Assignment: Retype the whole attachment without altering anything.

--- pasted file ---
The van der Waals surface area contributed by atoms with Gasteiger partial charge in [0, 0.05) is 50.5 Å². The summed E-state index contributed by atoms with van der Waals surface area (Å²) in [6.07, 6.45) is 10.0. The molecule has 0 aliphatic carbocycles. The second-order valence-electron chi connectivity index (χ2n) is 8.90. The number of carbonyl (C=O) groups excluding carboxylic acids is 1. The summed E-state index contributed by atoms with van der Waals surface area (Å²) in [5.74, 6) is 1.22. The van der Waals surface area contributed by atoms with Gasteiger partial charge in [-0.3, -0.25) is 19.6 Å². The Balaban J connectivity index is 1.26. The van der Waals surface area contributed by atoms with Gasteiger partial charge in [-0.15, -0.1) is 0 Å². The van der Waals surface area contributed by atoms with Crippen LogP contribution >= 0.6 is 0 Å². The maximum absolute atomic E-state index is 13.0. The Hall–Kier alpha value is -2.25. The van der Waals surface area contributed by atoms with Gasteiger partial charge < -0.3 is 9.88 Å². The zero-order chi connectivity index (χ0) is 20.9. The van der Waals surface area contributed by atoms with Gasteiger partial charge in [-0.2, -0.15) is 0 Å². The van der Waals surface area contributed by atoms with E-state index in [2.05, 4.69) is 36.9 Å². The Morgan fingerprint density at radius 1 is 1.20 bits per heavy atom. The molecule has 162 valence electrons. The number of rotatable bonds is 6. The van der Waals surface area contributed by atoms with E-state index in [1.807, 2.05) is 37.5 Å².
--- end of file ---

The van der Waals surface area contributed by atoms with Gasteiger partial charge in [0, 0.05) is 50.5 Å². The summed E-state index contributed by atoms with van der Waals surface area (Å²) in [6.07, 6.45) is 10.0. The molecule has 0 aliphatic carbocycles. The second-order valence-electron chi connectivity index (χ2n) is 8.90. The number of carbonyl (C=O) groups excluding carboxylic acids is 1. The summed E-state index contributed by atoms with van der Waals surface area (Å²) in [5.74, 6) is 1.22. The van der Waals surface area contributed by atoms with Gasteiger partial charge in [-0.3, -0.25) is 19.6 Å². The Balaban J connectivity index is 1.26. The van der Waals surface area contributed by atoms with Gasteiger partial charge in [-0.15, -0.1) is 0 Å². The van der Waals surface area contributed by atoms with Crippen LogP contribution >= 0.6 is 0 Å². The maximum absolute atomic E-state index is 13.0. The Hall–Kier alpha value is -2.25. The van der Waals surface area contributed by atoms with Gasteiger partial charge < -0.3 is 9.88 Å². The zero-order chi connectivity index (χ0) is 20.9. The van der Waals surface area contributed by atoms with Gasteiger partial charge in [-0.2, -0.15) is 0 Å². The van der Waals surface area contributed by atoms with E-state index in [2.05, 4.69) is 36.9 Å². The Morgan fingerprint density at radius 1 is 1.20 bits per heavy atom. The molecule has 162 valence electrons. The number of rotatable bonds is 6. The van der Waals surface area contributed by atoms with E-state index in [1.807, 2.05) is 37.5 Å².